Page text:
HOLLYWOOD, Fla. -- Call it the question advisors hate.

Financial planners who want to earn clients' trust -- particularly among next-gen investors -- must address their sensitivity over fees, advisors say. But that doesn't mean it's a conversation advisors enjoy.

"That focus [on fees] is largely indicative of scrutiny and distrust that emerged from the financial crisis and the Madoff scandal," said Steven Hurst, a financial planner at Sunstone Wealth Management. "I understand why investors focus on fees. But there are other more important questions that should be asked as well."

In particular, advisors said during conversations at Pershing's INSITE Conference on Tuesday, younger investors should be asking questions that will help them become better educated, and better able to scrutinize the financial advice they're getting.

"There's just generally too much information. Advisors need to help clients understand what's important and what's less important," says Michael Zmistowski, president of the Financial Planning Association of Tampa Bay.  

Here are nine questions advisors say they wished clients would ask them:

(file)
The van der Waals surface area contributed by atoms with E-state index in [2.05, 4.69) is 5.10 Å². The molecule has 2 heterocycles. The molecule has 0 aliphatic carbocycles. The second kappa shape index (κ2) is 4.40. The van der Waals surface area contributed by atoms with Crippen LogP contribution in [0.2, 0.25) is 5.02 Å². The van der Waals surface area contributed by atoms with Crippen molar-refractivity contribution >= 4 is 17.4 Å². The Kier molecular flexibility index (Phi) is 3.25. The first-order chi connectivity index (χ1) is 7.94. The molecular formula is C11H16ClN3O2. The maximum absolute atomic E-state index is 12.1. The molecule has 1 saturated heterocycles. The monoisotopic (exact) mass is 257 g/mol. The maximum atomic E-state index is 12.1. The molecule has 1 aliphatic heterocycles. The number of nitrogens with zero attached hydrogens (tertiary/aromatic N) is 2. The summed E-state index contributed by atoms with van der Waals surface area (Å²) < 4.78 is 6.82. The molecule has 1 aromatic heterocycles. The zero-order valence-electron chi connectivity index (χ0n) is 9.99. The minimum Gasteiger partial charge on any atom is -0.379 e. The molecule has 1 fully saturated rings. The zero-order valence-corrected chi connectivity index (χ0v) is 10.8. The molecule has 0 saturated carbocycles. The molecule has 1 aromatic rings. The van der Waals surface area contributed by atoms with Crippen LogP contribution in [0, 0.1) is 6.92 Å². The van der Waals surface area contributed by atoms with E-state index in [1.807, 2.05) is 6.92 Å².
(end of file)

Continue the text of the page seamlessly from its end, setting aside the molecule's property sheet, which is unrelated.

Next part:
• Are your fees retainer, fee-based, commission basis. or all three?
  • How long have you been doing this?
  • What licenses do you have?
  • What are your designations?
  • What's your level of educational experience?
  • Do you practice continuing education? How often?
  • Are you a thought leader in the profession? Do you speak on panels training advisors?
  • Are you published? Do you write articles?
  • How will you interact with me on social media platforms? 

"Financial planning for many consumers is like shopping for a used car online," said Christine Brown of the Financial Planning Association of Tampa Bay. "Consumers are using online sources to do their research about advisors and products. Many advisors are still not at the point where they've informed consumers of exactly what they're getting and how -- but we're getting there." Thank Gen X and Gen Y clients for that, she adds. 
Younger consumers feel empowered to walk away if they don't get the answers they want, Brown said -- and advisors must cater to that in order to not lose clients to do-it-yourself retail options such as Fidelity and ETrade. 

For advisors, more in-depth conversations about compensation and fee-disclosure are all part of the process of establishing trust, says Hurst. But it's also part of the advisor's job to encourage clients and potential clients to broaden the scope of the conversation to become better informed, he says.

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